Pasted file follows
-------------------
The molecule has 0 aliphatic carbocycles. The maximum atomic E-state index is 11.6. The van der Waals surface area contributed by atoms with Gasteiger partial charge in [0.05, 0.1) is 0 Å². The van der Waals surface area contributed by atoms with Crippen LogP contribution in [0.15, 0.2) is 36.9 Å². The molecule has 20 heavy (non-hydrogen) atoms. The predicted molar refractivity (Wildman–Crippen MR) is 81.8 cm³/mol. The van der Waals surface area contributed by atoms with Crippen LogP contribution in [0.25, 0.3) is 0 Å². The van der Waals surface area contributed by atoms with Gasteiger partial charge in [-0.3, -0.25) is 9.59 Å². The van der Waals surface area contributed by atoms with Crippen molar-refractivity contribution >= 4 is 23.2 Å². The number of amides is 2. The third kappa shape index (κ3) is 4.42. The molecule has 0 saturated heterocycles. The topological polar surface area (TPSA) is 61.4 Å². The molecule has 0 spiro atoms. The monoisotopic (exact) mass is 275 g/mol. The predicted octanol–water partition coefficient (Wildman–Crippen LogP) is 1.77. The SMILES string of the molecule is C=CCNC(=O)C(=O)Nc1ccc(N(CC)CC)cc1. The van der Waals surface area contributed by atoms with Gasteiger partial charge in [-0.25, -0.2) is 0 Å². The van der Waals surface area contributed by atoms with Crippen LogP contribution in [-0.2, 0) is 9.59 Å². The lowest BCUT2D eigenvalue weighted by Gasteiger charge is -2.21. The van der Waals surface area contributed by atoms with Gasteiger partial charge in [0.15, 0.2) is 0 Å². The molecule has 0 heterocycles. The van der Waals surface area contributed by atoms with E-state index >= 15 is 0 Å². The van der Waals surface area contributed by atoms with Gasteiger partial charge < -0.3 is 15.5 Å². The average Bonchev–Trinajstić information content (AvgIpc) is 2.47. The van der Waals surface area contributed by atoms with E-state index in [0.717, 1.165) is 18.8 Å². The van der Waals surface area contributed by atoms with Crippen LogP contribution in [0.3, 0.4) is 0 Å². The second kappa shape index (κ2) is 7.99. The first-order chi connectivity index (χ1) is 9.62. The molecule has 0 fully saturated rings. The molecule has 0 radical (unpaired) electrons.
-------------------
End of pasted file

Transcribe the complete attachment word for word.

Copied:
The molecule has 0 aliphatic carbocycles. The maximum atomic E-state index is 11.6. The van der Waals surface area contributed by atoms with Gasteiger partial charge in [0.05, 0.1) is 0 Å². The van der Waals surface area contributed by atoms with Crippen LogP contribution in [0.15, 0.2) is 36.9 Å². The molecule has 20 heavy (non-hydrogen) atoms. The predicted molar refractivity (Wildman–Crippen MR) is 81.8 cm³/mol. The van der Waals surface area contributed by atoms with Crippen LogP contribution in [0.25, 0.3) is 0 Å². The van der Waals surface area contributed by atoms with Gasteiger partial charge in [-0.3, -0.25) is 9.59 Å². The van der Waals surface area contributed by atoms with Crippen molar-refractivity contribution >= 4 is 23.2 Å². The number of amides is 2. The third kappa shape index (κ3) is 4.42. The molecule has 0 saturated heterocycles. The topological polar surface area (TPSA) is 61.4 Å². The molecule has 0 spiro atoms. The monoisotopic (exact) mass is 275 g/mol. The predicted octanol–water partition coefficient (Wildman–Crippen LogP) is 1.77. The SMILES string of the molecule is C=CCNC(=O)C(=O)Nc1ccc(N(CC)CC)cc1. The van der Waals surface area contributed by atoms with Gasteiger partial charge in [-0.25, -0.2) is 0 Å². The van der Waals surface area contributed by atoms with Crippen LogP contribution in [-0.2, 0) is 9.59 Å². The lowest BCUT2D eigenvalue weighted by Gasteiger charge is -2.21. The van der Waals surface area contributed by atoms with Gasteiger partial charge in [0.15, 0.2) is 0 Å². The molecule has 0 heterocycles. The van der Waals surface area contributed by atoms with E-state index >= 15 is 0 Å². The van der Waals surface area contributed by atoms with Gasteiger partial charge < -0.3 is 15.5 Å². The average Bonchev–Trinajstić information content (AvgIpc) is 2.47. The van der Waals surface area contributed by atoms with E-state index in [0.717, 1.165) is 18.8 Å². The van der Waals surface area contributed by atoms with Crippen LogP contribution in [0.3, 0.4) is 0 Å². The second kappa shape index (κ2) is 7.99. The first-order chi connectivity index (χ1) is 9.62. The molecule has 0 fully saturated rings. The molecule has 0 radical (unpaired) electrons.